Update (Feb. 7, 2019): Marketplace aired an interview with former New York Times executive editor, Jill Abramson about her new book "Merchants of Truth: The Business of News and the Fight for Facts" on Feb. 4, 2019. On Feb. 6, 2019, Abramson was accused of plagiarizing portions of the book. Abramson talked to the Washington Post about the allegations.
The book’s publisher, Simon & Schuster, released the following statement to Marketplace:
"Jill Abramson's "Merchants of Truth" is an important, exhaustively researched and meticulously sourced book about the media business in a critical moment of transition. It has been published with an extraordinary degree of transparency toward its subjects; each of the four news organizations covered in the book was given ample time and opportunity to comment on the content, and where appropriate the author made changes and corrections. If upon further examination changes or attributions are deemed necessary we stand ready to work with the author in making those revisions."
2019 has already been a rough year for media companies. Gannett, the biggest newspaper publisher in the country, laid off as many as 400 people. BuzzFeed, McClatchy and Huffington Post cut hundreds of jobs in January, and on Feb. 1, Vice Media announced it's cutting 10 percent of its staff.
It's timely then, that Jill Abramson, who used to be the executive editor of the New York Times, has a new book out on the business of news. Disagreements with the publisher of The Times about how to transform the paper in the digital age was at the heart of why she lost her job back in 2014. Her new book, which is part memoir, part investigative narrative, chronicles the story of BuzzFeed, Vice, The New York Times and The Washington Post as they grapple with upheaval in the media business. It’s called “Merchants of Truth: The Business of News and the Fight for Facts.” The following is an edited transcript of Abramson's conversation with Kai Ryssdal.
Kai Ryssdal: Why these four companies in this book? What was it about them?
Jill Abramson: Well, I wanted to pick four companies that all illustrated somewhat different crises. And when I started my reporting, Vice and BuzzFeed were the shiny new stars. Vice said it was going to "shove CNN off the map," and you know, BuzzFeed was seen as competition to The Times and The Post because it had built a huge audience using Facebook.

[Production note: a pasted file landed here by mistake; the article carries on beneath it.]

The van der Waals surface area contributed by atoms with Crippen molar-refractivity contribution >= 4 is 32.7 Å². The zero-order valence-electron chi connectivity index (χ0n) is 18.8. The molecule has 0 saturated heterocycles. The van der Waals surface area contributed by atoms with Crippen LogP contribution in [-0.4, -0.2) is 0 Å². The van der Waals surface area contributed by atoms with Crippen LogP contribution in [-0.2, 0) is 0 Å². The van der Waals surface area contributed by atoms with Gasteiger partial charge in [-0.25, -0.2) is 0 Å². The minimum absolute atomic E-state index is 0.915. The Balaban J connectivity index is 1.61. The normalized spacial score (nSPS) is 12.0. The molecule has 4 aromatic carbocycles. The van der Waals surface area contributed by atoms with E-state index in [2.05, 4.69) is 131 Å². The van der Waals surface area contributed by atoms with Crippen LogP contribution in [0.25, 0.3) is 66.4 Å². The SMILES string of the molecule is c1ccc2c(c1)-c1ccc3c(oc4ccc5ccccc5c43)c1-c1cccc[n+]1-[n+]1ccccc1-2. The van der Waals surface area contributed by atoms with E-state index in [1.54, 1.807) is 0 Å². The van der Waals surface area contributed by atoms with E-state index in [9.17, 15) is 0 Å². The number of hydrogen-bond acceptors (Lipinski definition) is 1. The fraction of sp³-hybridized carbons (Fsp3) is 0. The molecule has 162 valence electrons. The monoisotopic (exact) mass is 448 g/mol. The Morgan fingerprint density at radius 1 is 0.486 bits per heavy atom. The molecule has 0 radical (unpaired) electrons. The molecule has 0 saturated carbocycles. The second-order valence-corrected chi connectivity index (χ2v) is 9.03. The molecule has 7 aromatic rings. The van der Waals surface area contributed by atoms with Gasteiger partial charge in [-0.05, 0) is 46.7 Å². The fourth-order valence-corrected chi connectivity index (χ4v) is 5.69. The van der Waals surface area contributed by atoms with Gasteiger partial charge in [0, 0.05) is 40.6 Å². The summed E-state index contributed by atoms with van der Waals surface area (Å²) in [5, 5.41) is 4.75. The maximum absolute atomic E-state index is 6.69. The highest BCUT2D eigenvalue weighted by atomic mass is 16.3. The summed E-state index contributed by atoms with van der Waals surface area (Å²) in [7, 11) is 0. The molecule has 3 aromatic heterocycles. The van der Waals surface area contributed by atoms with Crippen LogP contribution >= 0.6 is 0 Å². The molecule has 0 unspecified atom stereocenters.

Ryssdal: So — well, we'll get to Facebook in a minute, actually — but when did you start reporting this book? Because as anybody who's been following the news of the news, the news of the news business knows, the bloom is kind of off the rose for Vice. You know, BuzzFeed just had those big layoffs, so it's not, you know, clear sailing for them by any means.
Abramson: Vice and BuzzFeed, you're right, are having layoffs, and their news divisions seem to be in crisis. But with the "Trump bump" and digital subscriptions going up at both the Times and The Post, they're more secure. I mean, The Post is owned by Jeff Bezos, who has given them a long runway to regain their glory days. You know, The Times is feeling good and hiring people and, you know, expand[ing] in all kinds of ways.
Ryssdal: A word here about Facebook since I mentioned it. I'm reading the table of contents here, and you've got chapters titled BuzzFeed I, Vice I, New York Times I, and then you go on and on — BuzzFeed, Vice, New York Times, Washington Post, Vice, BuzzFeed, and then boom, out of nowhere, Chapter 9 is Facebook. Why Facebook in a story about the news business?
Abramson: Well, because Facebook is the news business. You know, it's not —
Ryssdal: OK, sorry, that's slightly horrifying.
Abramson: Yeah, it horrifies me, that's for sure. Facebook has become the dominant distributor of news stories. It's effectively the biggest publisher ever known to man. So I thought Facebook needed to be all together.
Ryssdal: I want to talk about metrics for a minute. We can now measure what news people are consuming to nth degree. The Post, as you point out in this book, has had, you know, big screens in its newsroom about who's clicking on what. Good thing or a bad thing for the business of news?
Abramson: Well, you know, I think it's both. You know, why should editors, when the tool of something like Chartbeat is around, not know what news is most interesting to their readers or audiences? But I fear that reporters — and I include myself — we're vain creatures. We're a particular kind of tribe. And, you know, a Times journalist I saw recently admitted to me that when he's not writing about Trump and Trump isn't his headline, he doesn't get the traffic. So, you know, it fuels and skews coverage in a way that’s worrisome.
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